HACKS that had their normally inactive brains working overtime to think up a news story in the last fortnight, when the politicians were on holiday, must have been in church thanking the Lord on Wednesday for answering their prayers for a half-decent story.
What a God-send the video of the Polis cops beating the living daylights out of some hapless man turned out to be. Websites attracted many thousands of visitors, the television news had some real action to broadcast instead of archive material and the newspapers were free to fill their pages with heart-felt articles of moral outrage and indignation.
Suddenly there were easy targets to shoot at like the police, justice minister Ionas, the Attorney-General while stories about halloumi, the property issue and the demands of the CyTA unions were forgotten, which was no bad thing. We had a good excuse to do what we do best – sermonise about our moral inferiors.
The only problem was that we were all on the same side. Ionas, the Chief of Police and the head of the police watchdog authority all labelled the beating ‘shameful’, and lamented the fact that some cops were taking the country backwards. With everyone agreeing we were unable to have a good old-fashioned public row between the good guys and the bad guys.
EVEN the president of the Police Association – code name of the cops’ union – Andreas Symeou had to condemn the violence at a news conference but had to point out that the film footage was selective. But what else did he want to be shown, scenes of the cops being nice to the guy?
Symeou felt that cops may have shown “excessive zeal” in performing their duties and urged them “to avoid, at least in some cases, the use of excessive force”. Obviously, in some cases – when for instance there was no CCTV to film the beating – the use of excessive force was acceptable.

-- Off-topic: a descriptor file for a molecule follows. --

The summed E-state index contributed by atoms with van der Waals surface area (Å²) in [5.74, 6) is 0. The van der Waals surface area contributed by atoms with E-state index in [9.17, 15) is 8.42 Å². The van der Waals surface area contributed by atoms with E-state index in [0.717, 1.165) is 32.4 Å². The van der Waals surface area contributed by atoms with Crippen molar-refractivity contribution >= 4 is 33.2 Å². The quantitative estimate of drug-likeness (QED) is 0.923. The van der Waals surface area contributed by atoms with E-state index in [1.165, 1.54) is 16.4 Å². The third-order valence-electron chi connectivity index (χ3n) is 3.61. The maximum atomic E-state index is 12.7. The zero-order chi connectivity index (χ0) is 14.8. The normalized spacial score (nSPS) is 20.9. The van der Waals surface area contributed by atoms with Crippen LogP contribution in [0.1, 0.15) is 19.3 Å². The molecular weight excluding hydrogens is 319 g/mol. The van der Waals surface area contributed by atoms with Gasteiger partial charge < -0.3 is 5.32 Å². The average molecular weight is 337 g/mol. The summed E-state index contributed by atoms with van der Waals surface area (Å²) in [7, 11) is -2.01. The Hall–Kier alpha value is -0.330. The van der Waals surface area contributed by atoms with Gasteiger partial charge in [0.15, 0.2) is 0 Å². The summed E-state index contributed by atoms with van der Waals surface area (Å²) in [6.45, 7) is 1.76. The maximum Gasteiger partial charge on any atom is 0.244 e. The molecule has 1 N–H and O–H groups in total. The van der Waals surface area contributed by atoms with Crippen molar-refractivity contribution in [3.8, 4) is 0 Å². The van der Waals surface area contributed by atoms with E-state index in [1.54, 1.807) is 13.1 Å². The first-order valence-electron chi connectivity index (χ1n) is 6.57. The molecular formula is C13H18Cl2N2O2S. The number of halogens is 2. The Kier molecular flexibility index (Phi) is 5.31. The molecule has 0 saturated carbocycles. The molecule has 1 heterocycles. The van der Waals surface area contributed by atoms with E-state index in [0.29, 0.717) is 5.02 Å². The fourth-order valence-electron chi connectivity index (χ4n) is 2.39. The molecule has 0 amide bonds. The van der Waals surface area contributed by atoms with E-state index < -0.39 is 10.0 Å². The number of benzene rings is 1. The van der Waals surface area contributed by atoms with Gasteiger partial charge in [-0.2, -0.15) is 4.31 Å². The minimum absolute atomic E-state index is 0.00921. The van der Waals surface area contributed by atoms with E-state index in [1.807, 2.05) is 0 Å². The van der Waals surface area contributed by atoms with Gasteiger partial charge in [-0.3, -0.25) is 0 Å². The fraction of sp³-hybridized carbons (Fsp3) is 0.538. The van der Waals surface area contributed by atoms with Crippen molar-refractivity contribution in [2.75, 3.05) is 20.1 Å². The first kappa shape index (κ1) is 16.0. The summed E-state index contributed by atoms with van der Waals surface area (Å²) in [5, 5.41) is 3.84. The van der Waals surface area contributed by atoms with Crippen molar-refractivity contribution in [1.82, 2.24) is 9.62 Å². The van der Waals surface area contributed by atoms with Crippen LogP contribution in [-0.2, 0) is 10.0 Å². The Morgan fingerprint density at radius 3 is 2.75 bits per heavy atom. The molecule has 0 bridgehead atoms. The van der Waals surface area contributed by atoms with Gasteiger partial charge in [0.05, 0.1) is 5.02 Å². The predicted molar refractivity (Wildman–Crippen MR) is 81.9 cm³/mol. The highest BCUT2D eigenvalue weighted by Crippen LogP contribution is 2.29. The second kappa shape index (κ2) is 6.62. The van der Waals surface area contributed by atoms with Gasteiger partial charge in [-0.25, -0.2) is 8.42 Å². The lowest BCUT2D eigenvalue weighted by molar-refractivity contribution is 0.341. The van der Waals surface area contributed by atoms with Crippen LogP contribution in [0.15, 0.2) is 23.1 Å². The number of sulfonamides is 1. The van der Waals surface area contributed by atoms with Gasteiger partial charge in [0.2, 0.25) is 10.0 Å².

We also had reason to be grateful that our cops used only truncheons. “If this was another country, instead of truncheons, the police could have carried pistols and the results could have been much worse,” said Symeou. Finally, he advised us to “see the psychology of the policeman” in order to try and understand his behaviour.
I examined the psychology, despite knowing nothing about psychology, and my ignorant conclusion was that the two cops were thugs in uniform, who enjoyed beating up a defenceless man on the floor, because it satisfied their sadistic instincts and improved their self-esteem.
MOST reports about the beatings highlighted the snail’s pace at which the Independent Authority for the Investigation of Allegations and Complaints Against the Police (IAIACAP) worked.
The Polis police victim filed in his complaint in February 2014 and the Authority completed its investigation in May 2015.After being given the go-ahead by the Attorney-General to charge the two cops in May, it needed another two months to do so. In the meantime the victim had been charged, tried and sentenced.
Everyone was asking what was taking IAIACAP so long to complete a pretty straightforward investigation – it had the film footage of the beating so what else was there to investigate? And why had it not suspended the two cops for the 15 months of the investigation? It was an oversight, claimed the Authority chairman, Andreas Spyridakis, a civilised lawyer, who seems more suited to intellectual hair-splitting than investigating cop violence.
IAIACAP’s sense of urgency seems on a par with the civil service and you only have to look at its geriatric composition to understand why. The average age of its five members, I would guess is over 70. This is a guess because the only female member on the committee does not give her date of birth in her biographical write-up. Two members are 71, one is an 83-year-old accountant and the baby of the group is 61.
None of them is at the peak of their powers, and they probably see their work for the Authority as a pleasant distraction from the boredom of retirement. With their low reserves of energy, it is unlikely they will display the excessive zeal of the violent cops in the performance of their duties.
WHEN politicians are on holiday there is no news, because so much of the news is based on reporting the worthlessly banal opinions of our politicians. For the last two weeks, the state broadcaster RIK shut down its four-hour, morning radio talk-shop for politicians and played music, interrupted by two-minute news bulletins.
As a result its 50-minute news shows at 1pm and 6pm, which broadcast what the politicians said during the day, were reduced to three minutes. Tomorrow things might be back to normal as most of our politicians will be back uttering their banal, but newsworthy, views about the danger of a Cyprob settlement, Turkish intransigence and the rights of CyTA workers.